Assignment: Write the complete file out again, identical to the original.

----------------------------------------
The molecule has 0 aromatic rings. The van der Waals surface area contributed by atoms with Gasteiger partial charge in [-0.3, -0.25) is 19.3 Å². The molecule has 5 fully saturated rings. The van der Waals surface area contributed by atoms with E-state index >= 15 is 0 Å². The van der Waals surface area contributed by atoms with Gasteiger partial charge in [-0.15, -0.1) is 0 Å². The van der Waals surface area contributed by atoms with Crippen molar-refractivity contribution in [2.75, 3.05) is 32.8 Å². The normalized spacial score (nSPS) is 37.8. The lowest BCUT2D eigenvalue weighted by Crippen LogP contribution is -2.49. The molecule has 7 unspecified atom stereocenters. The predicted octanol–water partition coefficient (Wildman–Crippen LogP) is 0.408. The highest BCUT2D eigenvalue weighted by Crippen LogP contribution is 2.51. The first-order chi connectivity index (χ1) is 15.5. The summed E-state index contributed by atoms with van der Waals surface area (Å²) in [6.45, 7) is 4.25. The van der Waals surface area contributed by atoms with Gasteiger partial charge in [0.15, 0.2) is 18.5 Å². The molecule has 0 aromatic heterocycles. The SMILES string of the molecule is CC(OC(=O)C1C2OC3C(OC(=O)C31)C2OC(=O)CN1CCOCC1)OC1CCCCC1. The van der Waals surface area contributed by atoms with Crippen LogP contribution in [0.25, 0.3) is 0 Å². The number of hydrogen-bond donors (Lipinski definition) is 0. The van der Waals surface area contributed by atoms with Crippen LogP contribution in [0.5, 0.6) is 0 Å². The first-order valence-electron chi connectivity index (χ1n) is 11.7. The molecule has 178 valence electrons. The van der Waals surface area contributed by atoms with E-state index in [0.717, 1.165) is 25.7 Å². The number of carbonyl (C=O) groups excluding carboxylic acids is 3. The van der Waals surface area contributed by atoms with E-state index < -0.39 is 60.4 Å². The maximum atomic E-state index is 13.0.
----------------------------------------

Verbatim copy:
The molecule has 0 aromatic rings. The van der Waals surface area contributed by atoms with Gasteiger partial charge in [-0.3, -0.25) is 19.3 Å². The molecule has 5 fully saturated rings. The van der Waals surface area contributed by atoms with E-state index >= 15 is 0 Å². The van der Waals surface area contributed by atoms with Gasteiger partial charge in [-0.15, -0.1) is 0 Å². The van der Waals surface area contributed by atoms with Crippen molar-refractivity contribution in [2.75, 3.05) is 32.8 Å². The normalized spacial score (nSPS) is 37.8. The lowest BCUT2D eigenvalue weighted by Crippen LogP contribution is -2.49. The molecule has 7 unspecified atom stereocenters. The predicted octanol–water partition coefficient (Wildman–Crippen LogP) is 0.408. The highest BCUT2D eigenvalue weighted by Crippen LogP contribution is 2.51. The first-order chi connectivity index (χ1) is 15.5. The summed E-state index contributed by atoms with van der Waals surface area (Å²) in [6.45, 7) is 4.25. The van der Waals surface area contributed by atoms with Gasteiger partial charge in [0.15, 0.2) is 18.5 Å². The molecule has 0 aromatic heterocycles. The SMILES string of the molecule is CC(OC(=O)C1C2OC3C(OC(=O)C31)C2OC(=O)CN1CCOCC1)OC1CCCCC1. The van der Waals surface area contributed by atoms with Crippen LogP contribution in [0.25, 0.3) is 0 Å². The number of hydrogen-bond donors (Lipinski definition) is 0. The van der Waals surface area contributed by atoms with Crippen LogP contribution in [0.5, 0.6) is 0 Å². The first-order valence-electron chi connectivity index (χ1n) is 11.7. The molecule has 178 valence electrons. The van der Waals surface area contributed by atoms with E-state index in [0.717, 1.165) is 25.7 Å². The number of carbonyl (C=O) groups excluding carboxylic acids is 3. The van der Waals surface area contributed by atoms with E-state index < -0.39 is 60.4 Å². The maximum atomic E-state index is 13.0.